Thursday, May 21, 2009

Holy Pegasus! Ratio of Travel Lookers To Bookers Is Off-the-Charts

Do you want to know why online travel agencies are doing everything they can to enter the media/advertising business?

Do you want to understand a key reason why Expedia eliminated consumer fees on airline bookings?

Do you want to comprehend in a concrete way why airline, hotel, car rental and OTA websites don't appreciated metasearch screen-scraping?

Then consider these statistics from hotel-room distributor Pegasus Solutions, with 86,000 hotel properties in its global portfolio:

• As of March 2009, the average number of looks per reservation on each website in the Pegasus network was 1,900 to 1. That's a 26.7 percent increase in the past year.

• A Pegasus spokeswoman explained that "we have some sites whose ratio is in excess of 10,000 to 1 or more. The trend is certainly indicating substantial growth in shopping activity."

• Pegasus stated that the look-to-book ratio was 1,100 to 1 in March 2007 and 1,500 to 1 in March 2008.

What this means is that increasingly few consumer-shopping inquiries lead to actual bookings. One can only speculate on the reasons: Increased bargain-hunting given the current economic woes; increased Internet adoption by travelers; heightened competition; and perhaps the complexity of the travel-planning and travel-booking process.

So, when you see Expedia allocating huge sums of money into TripAdvisor's media business and its global expansion, you can better understand why an OTA would pursue a high-margin media business given the increasingly fruitless quest to close a hotel transaction.

In fact, TripAdvisor's strategic value was apparent in Expedia Inc.'s first quarter results. TripAdvisor's operating income before amortization of $48 million accounted for 36.9 percent of Expedia Inc.'s OIBA. And TripAdvisor's $48 million contribution represented a 37 percent jump over the $35 million it produced a year earlier.

Orbitz Worldwide, too, sees building a media/advertising business as an imperative.

And, after Expedia eliminated -- at least temporarily -- booking fees on flights in March, officials explained that it was losing too many lookers to airline websites so it erased the fees to stem the tide. With pricing parity on flights with airline websites, Expedia hopes to diminish its look-to-book ratio.

And, with look-to-book ratios soaring, it is understandable why supplier and OTA websites would be angered by screen-scraping, even if new metasearch entrants like engage in screen-scraping lite.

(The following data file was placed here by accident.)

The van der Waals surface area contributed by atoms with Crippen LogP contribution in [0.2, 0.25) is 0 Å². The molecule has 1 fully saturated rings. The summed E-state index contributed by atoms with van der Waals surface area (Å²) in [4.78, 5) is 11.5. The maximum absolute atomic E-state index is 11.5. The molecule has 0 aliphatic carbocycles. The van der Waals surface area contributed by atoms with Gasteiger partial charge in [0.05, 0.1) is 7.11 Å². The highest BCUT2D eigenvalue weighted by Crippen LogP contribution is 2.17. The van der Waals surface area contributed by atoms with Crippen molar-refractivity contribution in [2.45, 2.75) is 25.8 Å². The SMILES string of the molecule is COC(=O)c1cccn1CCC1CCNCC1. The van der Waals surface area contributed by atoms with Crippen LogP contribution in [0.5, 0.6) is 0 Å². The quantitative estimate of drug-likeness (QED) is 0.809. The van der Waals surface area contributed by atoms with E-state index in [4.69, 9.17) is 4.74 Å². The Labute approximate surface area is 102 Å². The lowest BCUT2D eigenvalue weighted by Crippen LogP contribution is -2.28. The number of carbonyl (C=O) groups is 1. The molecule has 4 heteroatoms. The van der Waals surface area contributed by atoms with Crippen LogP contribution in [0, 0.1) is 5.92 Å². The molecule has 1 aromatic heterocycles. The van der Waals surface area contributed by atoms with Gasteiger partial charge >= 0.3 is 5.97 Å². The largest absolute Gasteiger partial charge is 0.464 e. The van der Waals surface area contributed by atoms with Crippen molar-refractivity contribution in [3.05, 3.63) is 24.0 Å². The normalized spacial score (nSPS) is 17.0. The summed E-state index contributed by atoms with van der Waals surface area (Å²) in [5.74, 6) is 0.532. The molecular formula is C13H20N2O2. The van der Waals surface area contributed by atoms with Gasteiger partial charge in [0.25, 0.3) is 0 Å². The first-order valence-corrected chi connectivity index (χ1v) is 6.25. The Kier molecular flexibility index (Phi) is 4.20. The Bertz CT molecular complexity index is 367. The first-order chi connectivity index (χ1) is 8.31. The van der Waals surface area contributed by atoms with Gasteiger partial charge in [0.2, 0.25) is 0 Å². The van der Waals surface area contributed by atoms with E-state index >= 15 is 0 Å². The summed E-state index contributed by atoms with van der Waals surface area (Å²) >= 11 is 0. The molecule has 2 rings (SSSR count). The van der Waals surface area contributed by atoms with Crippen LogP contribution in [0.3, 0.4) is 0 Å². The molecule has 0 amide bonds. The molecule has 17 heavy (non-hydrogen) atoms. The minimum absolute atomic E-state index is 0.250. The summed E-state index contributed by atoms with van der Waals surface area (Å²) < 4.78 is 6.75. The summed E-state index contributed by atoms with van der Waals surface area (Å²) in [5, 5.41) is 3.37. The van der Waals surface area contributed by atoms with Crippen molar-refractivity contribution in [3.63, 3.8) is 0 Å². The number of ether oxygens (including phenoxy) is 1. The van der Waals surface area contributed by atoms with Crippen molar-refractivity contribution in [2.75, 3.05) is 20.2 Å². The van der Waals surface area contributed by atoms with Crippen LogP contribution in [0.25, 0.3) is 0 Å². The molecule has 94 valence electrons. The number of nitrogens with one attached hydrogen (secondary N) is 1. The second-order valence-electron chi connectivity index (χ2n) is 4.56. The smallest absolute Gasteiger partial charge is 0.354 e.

There is a cost associated with each one of the 1,900 searches required to bring home a booking.

Holy Pegasus!


Valyn Perini said...

There are losers on all sides of this equation. When a consumer ‘looks’, it’s an availability request to the hotel’s reservation system – are rooms available, at what rate, for which room type, perhaps with a discount code, etc. The hotel reservation system has to respond to each and every one of those requests regardless of booking outcome because one of those requests might turn into a booking. A small hotel with a homegrown or small off-the-shelf reservation system doesn’t have a chance in you-know-what to keep that reservation system operating when it’s got thousands of availability requests coming in every day.

That’s where cacheing comes in. The OTAs want access to hotel inventory; if they knock over the hotel’s reservation system, they can’t make the sale so it’s in everyone’s interest to keep that hotel reservation system up and running. The OTAs take a ‘picture’ of a hotel’s inventory at agreed-upon intervals, actually sending an inventory request to their own cached database, not the hotel’s. The cache database would also include the inventory manually loaded into an extranet provided by the OTA to the hotel. The final availability request is sent at the ‘booker’ stage to ensure the inventory the consumer wants is still available, protecting the hotel’s reservation system from the ‘looker’ onslaught.

This doesn’t apply to all hotels, of course. The big companies with deep IT resources and robust inventory control systems can manage the tens of thousands of ‘looks’ every day to their own systems, and they prefer it that way. Smaller hotels have no choice, and it makes hotels nervous to know there are multiple copies of their inventory, one for each OTA.